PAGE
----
Last edited 13 Jul 2018

National Infrastructure Assessment 2018

Established in 2015, the National Infrastructure Commission (NIC) is an independent body tasked with providing advice to the Government about how best to meet the country’s long-term infrastructure needs. This includes; transport, energy, digital, water, waste and flood defences. It is charged with delivering a National Infrastructure Assessment once every five years.

The first National Infrastructure Assessment was published on 10 July 2018, setting out recommendations for improving the country’s infrastructure network up to 2050. It suggests there is a ‘golden opportunity’ to provide low-carbon energy to homes and businesses without increasing bills, but calls on Ministers to act now.

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NIC chair Sir John Armitt proposes that a switch towards low-carbon and renewable sources for power and heating, and a move towards electric vehicles, could mean the customer of 2050 would pay the same in real terms for their energy as today. But he warns this would only be possible if the government continues to invest in low-cost renewable technologies, increases efforts to improve the energy efficiency of buildings and enables a rapid switch to electric vehicles.

The assessment recommends that:

  • The Government takes steps to ensure a minimum of 50 per cent of electricity comes from renewables in 2030.
  • The Government only agrees support for one more nuclear plant before 2025.
  • Established technologies like wind and solar power should be allowed to compete to deliver the overwhelming majority of the extra renewable electricity needed.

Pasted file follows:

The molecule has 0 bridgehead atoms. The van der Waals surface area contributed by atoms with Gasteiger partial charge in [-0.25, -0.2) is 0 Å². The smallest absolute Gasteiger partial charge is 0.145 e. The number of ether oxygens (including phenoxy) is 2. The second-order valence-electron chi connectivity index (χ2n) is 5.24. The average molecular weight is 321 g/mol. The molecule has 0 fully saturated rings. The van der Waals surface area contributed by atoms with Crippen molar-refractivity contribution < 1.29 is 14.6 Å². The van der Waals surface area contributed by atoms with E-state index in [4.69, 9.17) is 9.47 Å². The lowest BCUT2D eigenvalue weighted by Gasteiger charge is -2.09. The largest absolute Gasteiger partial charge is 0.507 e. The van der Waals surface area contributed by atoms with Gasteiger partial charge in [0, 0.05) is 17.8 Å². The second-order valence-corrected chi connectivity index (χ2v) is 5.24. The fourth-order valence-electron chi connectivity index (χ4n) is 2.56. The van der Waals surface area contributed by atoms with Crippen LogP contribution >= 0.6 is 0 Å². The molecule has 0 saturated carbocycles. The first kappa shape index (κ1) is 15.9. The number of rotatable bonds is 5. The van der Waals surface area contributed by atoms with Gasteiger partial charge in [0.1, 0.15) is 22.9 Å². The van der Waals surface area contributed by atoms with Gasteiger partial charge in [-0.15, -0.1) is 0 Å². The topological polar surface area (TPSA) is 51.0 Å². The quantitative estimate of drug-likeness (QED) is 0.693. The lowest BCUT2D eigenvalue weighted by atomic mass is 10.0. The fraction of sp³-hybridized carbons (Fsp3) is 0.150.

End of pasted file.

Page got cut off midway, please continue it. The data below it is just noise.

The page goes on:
• The feasibility of hydrogen and heat pumps as low-carbon alternatives to oil and gas for heating should be established.
  • Efforts should be ramped up to improve the energy efficiency of buildings.
  • £3.8 billion should be invested between now and 2030 to make improvements to social housing stock.
  • The Government should devise a National Broadband Plan by Spring 2019.
  • The Government should work with councils and private companies to deliver a national network of charging points for electric vehicles.
  • Metro Mayors and city leaders should develop and implement long-term strategies for transport, employment and housing in their areas.
  • The Government should develop a long-term strategy to deliver a nationwide standard of flood resilience by 2050.
  • New national rules should be developed for what can and cannot be recycled.

Armitt said; “Whether for cooking, lighting, keeping homes warm or electric cars on the road, where the UK’s energy comes from will need to change radically over the coming decades if the UK is to meet its legally-binding climate change targets… Ministers can seize this chance by investing in renewables and other low-carbon technologies so they become the main players in our energy system – something that was considered a pipedream as little as a decade ago. But they need to act now to realise the full potential of what can be achieved.”

The Charter for the NIC requires that the Government responds to its recommendations no more than a year after publication, and wherever possible within six months.

You can access the assessment here:

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